As the fallout of the 2020 COVID-19 pandemic continues, the situation is creating a rough environment for political campaigns to raise money. Regardless, money is the lifeblood of any campaign.
Unfortunately, the old fundraising playbook just won’t work in a time of social distancing, health concerns and a deteriorating economy. It’s hard to convince someone who may have just lost their job to donate money.
So what is a local political campaign to do when trying to fundraise?
Acknowledge that these are not normal times
This is difficult time for everyone. People are scared about their own health, the health of their family, their jobs and community. No one knows what the future holds.
You should acknowledge this reality in your fundraising letters and emails.
“We are all affected, and we are all worried about what comes next…”
“I know these are difficult times for all of us. Daily routines have become a challenge. Even sending these fundraising messages right now feels strange…”
“I wanted to let you know how our campaign is responding to these challenging times. Every decision we make is guided by our desire to protect our campaign staff, volunteers and supporters…”
You may want to mention how things have affected your campaign and even you, personally. Explain what is being done on a campaign level to move forward – and that you still need support. Those efforts might include more social media engagement, virtual fundraising, increased online advertising and virtual GOTV.
Make the ask, but differently
Whatever you do, don’t act for money as if these are normal times. Simply asking for money ‘to beat so-and-so’ will sound tone-deaf. You may want to ease up the ‘us vs them’ rhetoric right now. In other words, don’t make the general appeals that you might have made in different times.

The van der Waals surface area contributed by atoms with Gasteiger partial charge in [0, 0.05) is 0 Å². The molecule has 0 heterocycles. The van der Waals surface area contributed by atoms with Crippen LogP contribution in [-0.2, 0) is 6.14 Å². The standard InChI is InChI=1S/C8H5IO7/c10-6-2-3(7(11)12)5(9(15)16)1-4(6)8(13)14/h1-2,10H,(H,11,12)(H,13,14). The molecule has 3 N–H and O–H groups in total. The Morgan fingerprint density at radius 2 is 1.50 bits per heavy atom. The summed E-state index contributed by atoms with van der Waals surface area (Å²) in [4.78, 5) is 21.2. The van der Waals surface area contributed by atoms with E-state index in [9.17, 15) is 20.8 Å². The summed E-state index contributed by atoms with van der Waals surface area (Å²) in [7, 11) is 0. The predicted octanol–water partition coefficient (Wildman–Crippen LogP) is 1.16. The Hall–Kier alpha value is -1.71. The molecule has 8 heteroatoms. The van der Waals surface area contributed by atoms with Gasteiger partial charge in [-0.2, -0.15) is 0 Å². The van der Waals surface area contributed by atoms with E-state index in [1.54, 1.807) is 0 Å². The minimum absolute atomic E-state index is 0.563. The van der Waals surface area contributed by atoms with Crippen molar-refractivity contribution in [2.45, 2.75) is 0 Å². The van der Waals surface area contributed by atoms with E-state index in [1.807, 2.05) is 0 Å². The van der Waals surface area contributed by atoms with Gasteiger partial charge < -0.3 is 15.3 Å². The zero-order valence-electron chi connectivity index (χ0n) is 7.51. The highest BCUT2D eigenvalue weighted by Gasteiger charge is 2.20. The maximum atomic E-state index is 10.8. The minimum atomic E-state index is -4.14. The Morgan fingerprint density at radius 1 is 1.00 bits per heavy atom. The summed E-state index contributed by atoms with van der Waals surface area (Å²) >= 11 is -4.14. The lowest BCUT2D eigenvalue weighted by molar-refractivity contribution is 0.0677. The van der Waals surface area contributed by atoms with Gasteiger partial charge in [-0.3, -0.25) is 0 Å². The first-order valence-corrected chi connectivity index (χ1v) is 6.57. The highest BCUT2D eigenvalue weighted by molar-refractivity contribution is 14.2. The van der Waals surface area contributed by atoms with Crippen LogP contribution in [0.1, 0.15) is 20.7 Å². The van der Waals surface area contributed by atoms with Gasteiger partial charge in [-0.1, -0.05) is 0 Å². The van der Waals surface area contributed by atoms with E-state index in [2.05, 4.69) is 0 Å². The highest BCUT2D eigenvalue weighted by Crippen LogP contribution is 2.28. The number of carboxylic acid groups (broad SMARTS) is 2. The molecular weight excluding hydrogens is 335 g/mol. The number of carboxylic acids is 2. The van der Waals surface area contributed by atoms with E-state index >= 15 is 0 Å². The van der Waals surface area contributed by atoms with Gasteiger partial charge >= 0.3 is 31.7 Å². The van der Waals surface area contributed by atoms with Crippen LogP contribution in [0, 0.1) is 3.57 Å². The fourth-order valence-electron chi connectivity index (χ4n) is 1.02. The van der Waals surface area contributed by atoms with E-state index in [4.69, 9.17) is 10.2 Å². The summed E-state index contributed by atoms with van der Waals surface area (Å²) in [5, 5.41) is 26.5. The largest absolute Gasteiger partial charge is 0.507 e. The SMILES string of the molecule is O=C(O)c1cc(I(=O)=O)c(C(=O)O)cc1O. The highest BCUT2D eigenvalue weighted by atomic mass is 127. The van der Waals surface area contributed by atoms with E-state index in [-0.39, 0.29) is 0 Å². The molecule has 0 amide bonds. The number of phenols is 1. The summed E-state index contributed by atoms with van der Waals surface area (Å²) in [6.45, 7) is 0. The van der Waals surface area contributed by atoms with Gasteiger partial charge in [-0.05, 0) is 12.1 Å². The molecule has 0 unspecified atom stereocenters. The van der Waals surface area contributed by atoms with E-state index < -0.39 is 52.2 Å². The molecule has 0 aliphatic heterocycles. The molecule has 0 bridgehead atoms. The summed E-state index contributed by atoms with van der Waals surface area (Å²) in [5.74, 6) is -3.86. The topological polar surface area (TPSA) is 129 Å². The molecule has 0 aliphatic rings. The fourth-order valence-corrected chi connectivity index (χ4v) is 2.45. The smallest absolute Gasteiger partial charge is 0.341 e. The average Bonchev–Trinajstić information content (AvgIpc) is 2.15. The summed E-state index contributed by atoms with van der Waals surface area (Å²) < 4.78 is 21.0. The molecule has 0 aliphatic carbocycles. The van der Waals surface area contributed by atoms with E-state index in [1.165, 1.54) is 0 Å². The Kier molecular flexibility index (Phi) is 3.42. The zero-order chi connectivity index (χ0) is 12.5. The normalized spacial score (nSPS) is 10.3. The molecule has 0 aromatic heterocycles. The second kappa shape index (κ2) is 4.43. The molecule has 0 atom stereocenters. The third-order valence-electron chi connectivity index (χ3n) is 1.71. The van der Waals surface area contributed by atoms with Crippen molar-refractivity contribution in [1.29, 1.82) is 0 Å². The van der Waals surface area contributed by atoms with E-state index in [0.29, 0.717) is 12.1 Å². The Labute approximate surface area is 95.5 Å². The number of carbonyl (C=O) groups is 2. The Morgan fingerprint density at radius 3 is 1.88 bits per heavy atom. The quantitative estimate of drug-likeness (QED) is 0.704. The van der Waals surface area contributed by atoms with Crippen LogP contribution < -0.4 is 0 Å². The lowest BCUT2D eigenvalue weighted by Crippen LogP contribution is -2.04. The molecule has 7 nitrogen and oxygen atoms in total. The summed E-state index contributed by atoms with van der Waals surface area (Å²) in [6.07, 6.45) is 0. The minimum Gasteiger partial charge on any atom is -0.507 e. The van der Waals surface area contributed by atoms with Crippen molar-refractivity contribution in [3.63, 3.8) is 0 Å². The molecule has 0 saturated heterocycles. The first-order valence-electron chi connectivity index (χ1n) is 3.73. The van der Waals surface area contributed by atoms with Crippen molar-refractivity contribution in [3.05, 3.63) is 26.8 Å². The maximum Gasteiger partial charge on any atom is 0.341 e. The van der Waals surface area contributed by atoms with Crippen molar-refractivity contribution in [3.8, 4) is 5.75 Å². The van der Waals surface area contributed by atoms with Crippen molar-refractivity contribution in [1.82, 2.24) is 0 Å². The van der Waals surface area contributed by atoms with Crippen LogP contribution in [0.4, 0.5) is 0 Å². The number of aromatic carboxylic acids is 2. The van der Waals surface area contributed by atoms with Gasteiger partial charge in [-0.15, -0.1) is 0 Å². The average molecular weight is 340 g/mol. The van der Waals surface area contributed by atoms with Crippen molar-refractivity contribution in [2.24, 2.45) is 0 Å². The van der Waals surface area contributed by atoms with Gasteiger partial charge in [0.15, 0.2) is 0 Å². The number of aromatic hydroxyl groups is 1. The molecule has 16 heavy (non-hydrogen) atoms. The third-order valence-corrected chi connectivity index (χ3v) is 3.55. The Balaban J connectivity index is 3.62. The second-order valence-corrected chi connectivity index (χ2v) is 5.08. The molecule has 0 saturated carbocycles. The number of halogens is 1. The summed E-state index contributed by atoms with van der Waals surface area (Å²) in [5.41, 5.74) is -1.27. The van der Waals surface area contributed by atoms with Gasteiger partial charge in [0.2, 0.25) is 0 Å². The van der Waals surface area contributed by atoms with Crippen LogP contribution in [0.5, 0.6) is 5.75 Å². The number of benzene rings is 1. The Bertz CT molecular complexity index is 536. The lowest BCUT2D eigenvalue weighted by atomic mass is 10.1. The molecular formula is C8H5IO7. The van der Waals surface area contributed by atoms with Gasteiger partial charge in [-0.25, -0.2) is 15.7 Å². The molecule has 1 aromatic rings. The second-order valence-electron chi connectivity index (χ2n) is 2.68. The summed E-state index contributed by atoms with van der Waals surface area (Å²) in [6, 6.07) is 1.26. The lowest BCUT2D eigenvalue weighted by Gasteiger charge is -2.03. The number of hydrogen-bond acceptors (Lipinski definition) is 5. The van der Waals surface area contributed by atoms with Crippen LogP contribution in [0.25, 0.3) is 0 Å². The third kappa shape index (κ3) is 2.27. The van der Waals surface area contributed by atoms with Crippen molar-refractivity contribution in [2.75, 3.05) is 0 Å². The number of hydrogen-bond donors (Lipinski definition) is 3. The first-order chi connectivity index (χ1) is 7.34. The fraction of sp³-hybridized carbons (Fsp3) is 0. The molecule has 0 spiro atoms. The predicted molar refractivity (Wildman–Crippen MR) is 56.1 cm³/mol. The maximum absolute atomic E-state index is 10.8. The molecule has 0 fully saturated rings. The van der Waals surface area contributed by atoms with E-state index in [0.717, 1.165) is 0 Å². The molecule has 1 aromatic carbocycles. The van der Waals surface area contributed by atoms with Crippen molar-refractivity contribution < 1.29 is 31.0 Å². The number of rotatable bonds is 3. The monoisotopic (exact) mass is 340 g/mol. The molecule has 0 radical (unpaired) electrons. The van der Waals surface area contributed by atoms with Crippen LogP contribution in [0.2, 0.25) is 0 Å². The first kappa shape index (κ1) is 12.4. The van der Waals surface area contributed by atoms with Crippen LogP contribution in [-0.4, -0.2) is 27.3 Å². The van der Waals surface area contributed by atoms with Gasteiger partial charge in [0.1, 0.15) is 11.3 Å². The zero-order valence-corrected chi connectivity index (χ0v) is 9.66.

- “With all of our public events and door-to-door outreach, our campaign has become virtual. Will you contribute to help spread our message?”
- “We want to reach all our supporters and friends with virtual ‘get out the vote’ reminders. Can you help us do that?”
- “Despite the situation, we are moving forward to ramp up our online efforts. You can help play a part of this by…”
- “We are adapting and moving forward. Your investment in our campaign will help make real changes to improve our community…”
Don’t assume what your donors can or cannot do at this time. Many supporters will be able to help, even during times of financial uncertainty. Make a case for support. Explain your long-term vision, how this will eventually benefit the donor, and why your campaign needs support now.
Solicit feedback for what voters are experiencing and what they have to say. There are many stories to share; your campaign may provide a platform in which to share them. There are families, businesses and organizations that need help. Now is the time to show leadership. Ask questions and engage in conversation.
Your supporters will likely be spending more time online. Besides local news and information, other creative ways to get attention include polls and surveys, providing status updates about the campaign and community and other interesting content. Provide information about the election, how they can vote and encourage voter turnout.
One final way to engage is through gratitude. Make sure your donors get the thank-yous they deserve. Don’t even take your supporters for granted – especially these days!
A campaign website is the HUB of your online campaign. Online Candidate campaign website and services will help get your digital campaign in gear. For more online campaigning tips and ideas, read Running for Office as an Online Candidate, available in digital and print.
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